Not many players who have left
Arsenal in their prime have gone on to be hugely successful. Think of
Marc Overmars, Emmanuel Petit, Alex Hleb. But Van Persie will want to
emulate Patrick Vieira, who also left at 29 and won a host of trophies
in Italy.


Manchester City can expect an aerial bombardment from Peter Crouch and Stoke, but they are well equipped to deal with it.

When you look at the starting XIs for the last round of fixtures (right), you can see they are one of the biggest teams in the Premier League with six players over 6ft: Joe Hart (6ft 5in), Vincent Kompany (6ft 4in), Joleon Lescott (6ft 2in), Aleksandar Kolarov (6ft 1in), Yaya Toure and Edin Dzeko (6ft 3in).


There is so much riding on the game at Loftus Road between QPR and Chelsea after what happened between John Terry and Anton Ferdinand last season.

Chelsea have started well but they did last season, too, and then unravelled after the defeat at QPR. They need to avoid a repeat. More importantly, it is vital that everyone involved — players, staff, fans — should treat each other with respect.

We should be talking about football after the game, not another unsavoury incident. The players must set the right tone, even though passions will, as ever, be running high for a local derby.

Bootroom: The weekend's matches

Bootroom: The weekend action

Barclays Premier League bootroom – Martin Keown

Premier League bootroom and five wishes for the new season



22:15 GMT, 17 August 2012

It would be brilliant for the Barclays Premier League if Liverpool can get back to their total football of the 1980s, playing the ball out from the back.

We loved the way Swansea played under Brendan Rodgers and compared them to Barcelona. If Liverpool can do that, it would be great for the Premier League.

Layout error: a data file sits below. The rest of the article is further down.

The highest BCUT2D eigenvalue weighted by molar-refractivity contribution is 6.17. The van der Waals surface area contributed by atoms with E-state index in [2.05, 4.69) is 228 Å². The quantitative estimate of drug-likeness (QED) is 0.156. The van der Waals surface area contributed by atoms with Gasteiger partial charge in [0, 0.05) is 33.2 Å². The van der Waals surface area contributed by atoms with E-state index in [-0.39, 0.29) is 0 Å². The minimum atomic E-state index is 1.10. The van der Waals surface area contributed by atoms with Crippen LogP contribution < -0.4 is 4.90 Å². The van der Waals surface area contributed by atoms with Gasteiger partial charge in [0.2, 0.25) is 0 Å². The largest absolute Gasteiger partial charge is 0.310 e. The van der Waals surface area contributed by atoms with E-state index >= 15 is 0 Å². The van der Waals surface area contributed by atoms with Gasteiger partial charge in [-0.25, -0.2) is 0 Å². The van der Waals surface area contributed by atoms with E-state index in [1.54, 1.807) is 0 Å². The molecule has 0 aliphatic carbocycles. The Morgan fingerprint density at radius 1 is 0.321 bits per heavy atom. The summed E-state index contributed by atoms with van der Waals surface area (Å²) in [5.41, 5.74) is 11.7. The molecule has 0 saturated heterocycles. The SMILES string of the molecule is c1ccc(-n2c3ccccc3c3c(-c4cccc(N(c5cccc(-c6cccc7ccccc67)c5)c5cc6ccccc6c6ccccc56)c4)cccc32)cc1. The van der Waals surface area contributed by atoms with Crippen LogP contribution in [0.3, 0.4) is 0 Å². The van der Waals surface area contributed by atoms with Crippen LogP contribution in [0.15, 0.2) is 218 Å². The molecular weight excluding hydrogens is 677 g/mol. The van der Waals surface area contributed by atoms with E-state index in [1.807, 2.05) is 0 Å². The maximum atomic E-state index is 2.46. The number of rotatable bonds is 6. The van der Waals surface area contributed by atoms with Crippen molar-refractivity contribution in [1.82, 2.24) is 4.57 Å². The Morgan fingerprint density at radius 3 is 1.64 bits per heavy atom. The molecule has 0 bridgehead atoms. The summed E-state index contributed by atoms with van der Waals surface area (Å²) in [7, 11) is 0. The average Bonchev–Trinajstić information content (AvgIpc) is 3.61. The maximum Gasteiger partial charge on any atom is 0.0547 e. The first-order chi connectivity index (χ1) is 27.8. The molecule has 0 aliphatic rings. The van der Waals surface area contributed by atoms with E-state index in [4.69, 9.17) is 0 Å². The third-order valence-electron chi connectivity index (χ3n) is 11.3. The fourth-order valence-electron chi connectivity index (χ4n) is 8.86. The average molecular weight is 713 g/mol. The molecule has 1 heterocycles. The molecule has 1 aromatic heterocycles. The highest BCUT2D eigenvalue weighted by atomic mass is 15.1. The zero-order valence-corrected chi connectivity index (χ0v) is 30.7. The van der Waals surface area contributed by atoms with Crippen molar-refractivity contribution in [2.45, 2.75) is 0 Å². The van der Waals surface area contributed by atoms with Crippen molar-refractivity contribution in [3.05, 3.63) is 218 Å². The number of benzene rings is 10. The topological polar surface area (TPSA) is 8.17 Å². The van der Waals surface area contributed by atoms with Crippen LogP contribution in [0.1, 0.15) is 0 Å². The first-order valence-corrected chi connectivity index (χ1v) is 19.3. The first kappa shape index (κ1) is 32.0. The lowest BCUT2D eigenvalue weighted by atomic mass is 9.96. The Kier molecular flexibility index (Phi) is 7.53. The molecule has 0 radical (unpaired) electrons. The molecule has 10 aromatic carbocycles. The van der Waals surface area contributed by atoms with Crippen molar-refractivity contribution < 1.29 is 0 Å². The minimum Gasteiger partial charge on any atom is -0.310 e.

It is crucial that Liverpool make a good start at West Bromwich Albiony. When a manager comes in with new ideas, you need results early on so that everybody gets on board with the philosophy.

Red alert: A new era is dawning at Anfield - one that could see them rejoin the elite in the Premier League

Red alert: A new era is dawning at Anfield – one that could see them rejoin the elite in the Premier League

New role for Rooney Talking tactics

Rodgers turned decent players into very good ones at Swansea and will want his Liverpool team to play that lovely passing football, too.

Bringing Joe Allen across to Anfield is a big part of that. Allen is excellent at those quick five-yard passes and is always on the move, looking for the ball and then finding a team-mate. He impressed me for Great Britain in the Olympic Games.

Rodgers will also have realised that he has landed on his feet as far as his goalkeeper is concerned. Pepe Reina’s distribution is excellent and he starts a lot of Liverpool attacks, which will be key as Rodgers tries to get his players on the ball as much as possible.